COVID-19: FG Seeks $750m Loan From World Bank For States
As part of efforts to mitigate the effect of COVID-19, the Minister of Finance, Budget, and National Planning, Zainab Ahmed, says the Federal Government, is in the process of acquiring a 750 million dollar loan, from the world bank to help states.
This loan according to her is to stimulate the local economy and support vulnerable household consumption.
Mrs. Ahmed disclosed this at the inauguration of the Federal Steering Committees of the Nigeria COVID-19 Action Recovery and Economic Stimulus (N-CARES) program, in the nation’s capital.
The minister noted that the federal government has created windows of intervention, as captured in the economic sustainability plan inaugurated by President Muhammadu Buhari, in March 2020.
She stressed that in going to borrow the money the federal government is considering the cause and consequences of civil unrest and COVID-19 in the country.
“The consequences will be too high if we ignore the root cause of rising civil unrest in our country. We must, therefore, fashion out ways of ensuring that post-Covid-19 is not injurious to the Nigerian people and the economy,” Mrs. Ahmed stated.
According to her, in a bid to ensure that the implementation of the N-CARES is in line with the federal government priorities as outlined in the ESP, the Federal Steering Committee made up of ministers and permanent secretaries as well as a Technical Committee, made up of directors of key ministries, department, and agencies (MDAs) has to be in place.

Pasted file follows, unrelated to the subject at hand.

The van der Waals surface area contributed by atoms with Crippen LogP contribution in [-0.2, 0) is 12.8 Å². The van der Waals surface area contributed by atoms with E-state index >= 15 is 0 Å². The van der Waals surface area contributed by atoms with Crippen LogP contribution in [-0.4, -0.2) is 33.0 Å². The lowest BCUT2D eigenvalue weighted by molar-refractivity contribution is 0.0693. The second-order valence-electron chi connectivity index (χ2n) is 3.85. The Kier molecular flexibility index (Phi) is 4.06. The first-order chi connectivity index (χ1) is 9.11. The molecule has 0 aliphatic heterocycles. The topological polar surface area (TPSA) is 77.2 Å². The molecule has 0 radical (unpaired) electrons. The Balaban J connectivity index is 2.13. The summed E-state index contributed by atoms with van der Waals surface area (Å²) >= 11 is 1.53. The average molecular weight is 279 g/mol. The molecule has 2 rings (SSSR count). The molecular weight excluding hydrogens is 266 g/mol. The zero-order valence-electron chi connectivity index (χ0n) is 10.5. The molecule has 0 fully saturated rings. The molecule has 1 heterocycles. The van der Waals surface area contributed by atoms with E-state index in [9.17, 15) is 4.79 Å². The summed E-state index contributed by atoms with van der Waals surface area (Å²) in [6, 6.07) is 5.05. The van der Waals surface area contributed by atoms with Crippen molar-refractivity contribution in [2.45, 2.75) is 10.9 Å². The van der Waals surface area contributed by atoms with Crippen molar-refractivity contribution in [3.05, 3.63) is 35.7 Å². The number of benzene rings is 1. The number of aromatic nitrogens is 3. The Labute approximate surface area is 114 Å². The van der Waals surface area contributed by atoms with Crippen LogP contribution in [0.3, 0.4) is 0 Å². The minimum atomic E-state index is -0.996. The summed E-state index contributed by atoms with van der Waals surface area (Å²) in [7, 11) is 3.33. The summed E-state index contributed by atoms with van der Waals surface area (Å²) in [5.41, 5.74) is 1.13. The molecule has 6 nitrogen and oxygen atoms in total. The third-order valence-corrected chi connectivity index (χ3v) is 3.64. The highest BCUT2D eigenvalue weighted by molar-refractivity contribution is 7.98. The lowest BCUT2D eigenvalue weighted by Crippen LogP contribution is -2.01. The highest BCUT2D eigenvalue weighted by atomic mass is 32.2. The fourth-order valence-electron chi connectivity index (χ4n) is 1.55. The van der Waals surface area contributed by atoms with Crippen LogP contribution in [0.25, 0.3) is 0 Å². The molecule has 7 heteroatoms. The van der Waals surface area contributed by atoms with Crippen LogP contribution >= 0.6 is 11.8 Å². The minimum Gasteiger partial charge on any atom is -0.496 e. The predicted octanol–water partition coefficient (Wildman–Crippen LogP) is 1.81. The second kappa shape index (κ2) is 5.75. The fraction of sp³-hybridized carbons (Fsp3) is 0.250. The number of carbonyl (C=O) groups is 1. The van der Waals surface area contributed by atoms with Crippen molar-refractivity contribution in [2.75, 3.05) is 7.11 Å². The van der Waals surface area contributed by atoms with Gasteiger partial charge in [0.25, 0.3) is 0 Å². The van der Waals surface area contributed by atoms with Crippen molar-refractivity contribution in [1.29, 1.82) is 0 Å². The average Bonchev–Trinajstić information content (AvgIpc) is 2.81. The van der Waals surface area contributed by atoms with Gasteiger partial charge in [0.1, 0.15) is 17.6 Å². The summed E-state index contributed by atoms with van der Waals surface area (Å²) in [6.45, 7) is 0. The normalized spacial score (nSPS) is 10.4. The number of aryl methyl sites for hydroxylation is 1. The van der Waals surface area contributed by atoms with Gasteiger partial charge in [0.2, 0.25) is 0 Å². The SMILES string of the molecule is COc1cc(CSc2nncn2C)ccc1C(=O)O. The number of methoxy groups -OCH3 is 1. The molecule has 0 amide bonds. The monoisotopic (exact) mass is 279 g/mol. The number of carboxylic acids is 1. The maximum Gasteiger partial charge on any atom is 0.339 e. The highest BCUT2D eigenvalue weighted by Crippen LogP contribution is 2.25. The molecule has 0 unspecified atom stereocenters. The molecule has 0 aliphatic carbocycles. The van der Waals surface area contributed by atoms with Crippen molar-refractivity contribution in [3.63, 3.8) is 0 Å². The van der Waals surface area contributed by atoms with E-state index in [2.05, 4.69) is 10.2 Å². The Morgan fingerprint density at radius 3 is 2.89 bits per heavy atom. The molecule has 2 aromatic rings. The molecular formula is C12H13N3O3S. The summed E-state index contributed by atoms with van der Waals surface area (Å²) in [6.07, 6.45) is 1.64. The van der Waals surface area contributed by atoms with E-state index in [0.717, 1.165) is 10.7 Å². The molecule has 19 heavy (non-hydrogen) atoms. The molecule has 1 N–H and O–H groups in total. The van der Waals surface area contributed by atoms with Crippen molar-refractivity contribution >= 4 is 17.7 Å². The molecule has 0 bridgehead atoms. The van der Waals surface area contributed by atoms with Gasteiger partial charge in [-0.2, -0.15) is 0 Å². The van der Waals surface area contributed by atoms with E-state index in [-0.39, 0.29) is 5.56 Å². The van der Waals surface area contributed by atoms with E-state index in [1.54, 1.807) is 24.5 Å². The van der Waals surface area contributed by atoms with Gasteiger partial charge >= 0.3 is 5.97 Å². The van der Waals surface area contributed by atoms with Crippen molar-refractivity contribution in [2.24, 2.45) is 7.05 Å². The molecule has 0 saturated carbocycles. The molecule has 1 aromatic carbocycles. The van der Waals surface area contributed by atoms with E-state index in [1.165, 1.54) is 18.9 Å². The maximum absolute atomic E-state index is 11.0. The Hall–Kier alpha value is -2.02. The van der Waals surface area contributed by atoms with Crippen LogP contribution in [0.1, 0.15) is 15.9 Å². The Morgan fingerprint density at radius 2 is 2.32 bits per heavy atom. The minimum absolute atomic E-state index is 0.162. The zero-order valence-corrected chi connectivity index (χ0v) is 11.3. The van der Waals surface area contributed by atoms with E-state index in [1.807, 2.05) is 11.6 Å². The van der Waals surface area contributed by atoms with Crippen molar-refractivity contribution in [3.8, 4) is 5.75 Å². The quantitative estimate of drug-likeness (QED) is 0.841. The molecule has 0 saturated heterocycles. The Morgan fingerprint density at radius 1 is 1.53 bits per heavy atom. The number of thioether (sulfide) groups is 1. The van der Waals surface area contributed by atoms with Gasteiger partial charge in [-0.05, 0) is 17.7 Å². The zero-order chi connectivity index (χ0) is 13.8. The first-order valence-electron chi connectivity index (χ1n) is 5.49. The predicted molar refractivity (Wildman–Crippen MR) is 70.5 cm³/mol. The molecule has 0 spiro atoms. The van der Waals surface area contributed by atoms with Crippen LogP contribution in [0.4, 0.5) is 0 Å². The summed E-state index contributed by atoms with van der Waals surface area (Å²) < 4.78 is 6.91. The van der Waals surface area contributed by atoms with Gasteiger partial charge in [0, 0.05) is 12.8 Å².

The minister stated that the government has carefully selected the “members of the Federal Steering and Technical Committees because of the important role MDAs play in the recovery of the Nigerian economy as well as the fulfillment of lifting 100 million people out of poverty”.
Speaking on the expediency of the inauguration of the committee, the Finance Minister said, “the inauguration of the committees “is expedient given the nature of this emergency intervention; Nigeria as the biggest economy in Africa cannot afford to remain in recession; the survival of over 200 million population is germane to all we do and we must address the concerns of the majority of our populace”.